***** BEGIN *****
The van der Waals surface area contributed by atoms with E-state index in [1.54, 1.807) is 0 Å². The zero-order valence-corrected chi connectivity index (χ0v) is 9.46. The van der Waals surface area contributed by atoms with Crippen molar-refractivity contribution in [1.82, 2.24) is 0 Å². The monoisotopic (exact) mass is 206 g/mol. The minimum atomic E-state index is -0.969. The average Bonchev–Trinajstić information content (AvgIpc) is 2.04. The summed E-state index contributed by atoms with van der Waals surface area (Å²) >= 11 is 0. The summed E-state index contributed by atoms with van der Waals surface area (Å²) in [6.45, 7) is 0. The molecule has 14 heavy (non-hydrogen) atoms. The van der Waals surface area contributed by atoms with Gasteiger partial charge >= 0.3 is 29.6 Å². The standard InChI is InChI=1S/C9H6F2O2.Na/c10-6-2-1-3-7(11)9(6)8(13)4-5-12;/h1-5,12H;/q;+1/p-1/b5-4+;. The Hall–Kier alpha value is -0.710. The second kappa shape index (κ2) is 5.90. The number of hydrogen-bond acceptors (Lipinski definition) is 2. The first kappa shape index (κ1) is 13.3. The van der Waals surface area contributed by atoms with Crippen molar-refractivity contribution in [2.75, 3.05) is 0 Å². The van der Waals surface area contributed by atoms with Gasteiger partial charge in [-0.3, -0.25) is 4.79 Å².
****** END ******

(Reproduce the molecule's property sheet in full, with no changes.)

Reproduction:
The van der Waals surface area contributed by atoms with E-state index in [1.54, 1.807) is 0 Å². The zero-order valence-corrected chi connectivity index (χ0v) is 9.46. The van der Waals surface area contributed by atoms with Crippen molar-refractivity contribution in [1.82, 2.24) is 0 Å². The monoisotopic (exact) mass is 206 g/mol. The minimum atomic E-state index is -0.969. The average Bonchev–Trinajstić information content (AvgIpc) is 2.04. The summed E-state index contributed by atoms with van der Waals surface area (Å²) >= 11 is 0. The summed E-state index contributed by atoms with van der Waals surface area (Å²) in [6.45, 7) is 0. The molecule has 14 heavy (non-hydrogen) atoms. The van der Waals surface area contributed by atoms with Gasteiger partial charge >= 0.3 is 29.6 Å². The standard InChI is InChI=1S/C9H6F2O2.Na/c10-6-2-1-3-7(11)9(6)8(13)4-5-12;/h1-5,12H;/q;+1/p-1/b5-4+;. The Hall–Kier alpha value is -0.710. The second kappa shape index (κ2) is 5.90. The number of hydrogen-bond acceptors (Lipinski definition) is 2. The first kappa shape index (κ1) is 13.3. The van der Waals surface area contributed by atoms with Crippen molar-refractivity contribution in [2.75, 3.05) is 0 Å². The van der Waals surface area contributed by atoms with Gasteiger partial charge in [-0.3, -0.25) is 4.79 Å².